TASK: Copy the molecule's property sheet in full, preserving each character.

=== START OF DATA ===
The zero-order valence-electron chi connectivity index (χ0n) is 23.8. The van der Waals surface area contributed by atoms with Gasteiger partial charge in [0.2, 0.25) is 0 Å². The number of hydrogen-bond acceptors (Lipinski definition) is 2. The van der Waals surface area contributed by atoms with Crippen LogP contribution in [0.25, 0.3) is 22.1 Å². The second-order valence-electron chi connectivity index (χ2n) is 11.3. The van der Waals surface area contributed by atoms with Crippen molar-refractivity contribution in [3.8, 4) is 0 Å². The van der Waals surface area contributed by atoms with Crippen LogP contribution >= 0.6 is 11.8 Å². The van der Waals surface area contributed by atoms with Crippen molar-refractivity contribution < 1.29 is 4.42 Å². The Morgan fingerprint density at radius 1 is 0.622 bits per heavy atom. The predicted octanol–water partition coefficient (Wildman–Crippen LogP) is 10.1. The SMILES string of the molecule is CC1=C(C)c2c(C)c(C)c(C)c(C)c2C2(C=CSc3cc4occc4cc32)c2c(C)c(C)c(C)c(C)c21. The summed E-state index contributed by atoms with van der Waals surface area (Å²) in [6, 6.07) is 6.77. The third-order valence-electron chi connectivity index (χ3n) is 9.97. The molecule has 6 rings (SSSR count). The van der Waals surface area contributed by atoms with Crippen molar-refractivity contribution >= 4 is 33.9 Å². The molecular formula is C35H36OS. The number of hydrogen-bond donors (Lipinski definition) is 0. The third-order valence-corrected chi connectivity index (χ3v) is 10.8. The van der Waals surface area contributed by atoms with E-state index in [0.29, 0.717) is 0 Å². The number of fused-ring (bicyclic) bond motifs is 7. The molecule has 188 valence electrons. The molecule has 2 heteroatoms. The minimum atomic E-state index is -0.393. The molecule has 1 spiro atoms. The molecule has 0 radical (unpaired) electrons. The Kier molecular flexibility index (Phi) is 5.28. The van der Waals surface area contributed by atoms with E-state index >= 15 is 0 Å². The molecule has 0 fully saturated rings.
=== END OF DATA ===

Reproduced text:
The zero-order valence-electron chi connectivity index (χ0n) is 23.8. The van der Waals surface area contributed by atoms with Gasteiger partial charge in [0.2, 0.25) is 0 Å². The number of hydrogen-bond acceptors (Lipinski definition) is 2. The van der Waals surface area contributed by atoms with Crippen LogP contribution in [0.25, 0.3) is 22.1 Å². The second-order valence-electron chi connectivity index (χ2n) is 11.3. The van der Waals surface area contributed by atoms with Crippen molar-refractivity contribution in [3.8, 4) is 0 Å². The van der Waals surface area contributed by atoms with Crippen LogP contribution >= 0.6 is 11.8 Å². The van der Waals surface area contributed by atoms with Crippen molar-refractivity contribution < 1.29 is 4.42 Å². The Morgan fingerprint density at radius 1 is 0.622 bits per heavy atom. The predicted octanol–water partition coefficient (Wildman–Crippen LogP) is 10.1. The SMILES string of the molecule is CC1=C(C)c2c(C)c(C)c(C)c(C)c2C2(C=CSc3cc4occc4cc32)c2c(C)c(C)c(C)c(C)c21. The summed E-state index contributed by atoms with van der Waals surface area (Å²) in [6, 6.07) is 6.77. The third-order valence-electron chi connectivity index (χ3n) is 9.97. The molecule has 6 rings (SSSR count). The van der Waals surface area contributed by atoms with Crippen molar-refractivity contribution >= 4 is 33.9 Å². The molecular formula is C35H36OS. The number of hydrogen-bond donors (Lipinski definition) is 0. The third-order valence-corrected chi connectivity index (χ3v) is 10.8. The van der Waals surface area contributed by atoms with E-state index in [0.29, 0.717) is 0 Å². The number of fused-ring (bicyclic) bond motifs is 7. The molecule has 188 valence electrons. The molecule has 2 heteroatoms. The minimum atomic E-state index is -0.393. The molecule has 1 spiro atoms. The molecule has 0 radical (unpaired) electrons. The Kier molecular flexibility index (Phi) is 5.28. The van der Waals surface area contributed by atoms with E-state index >= 15 is 0 Å². The molecule has 0 fully saturated rings.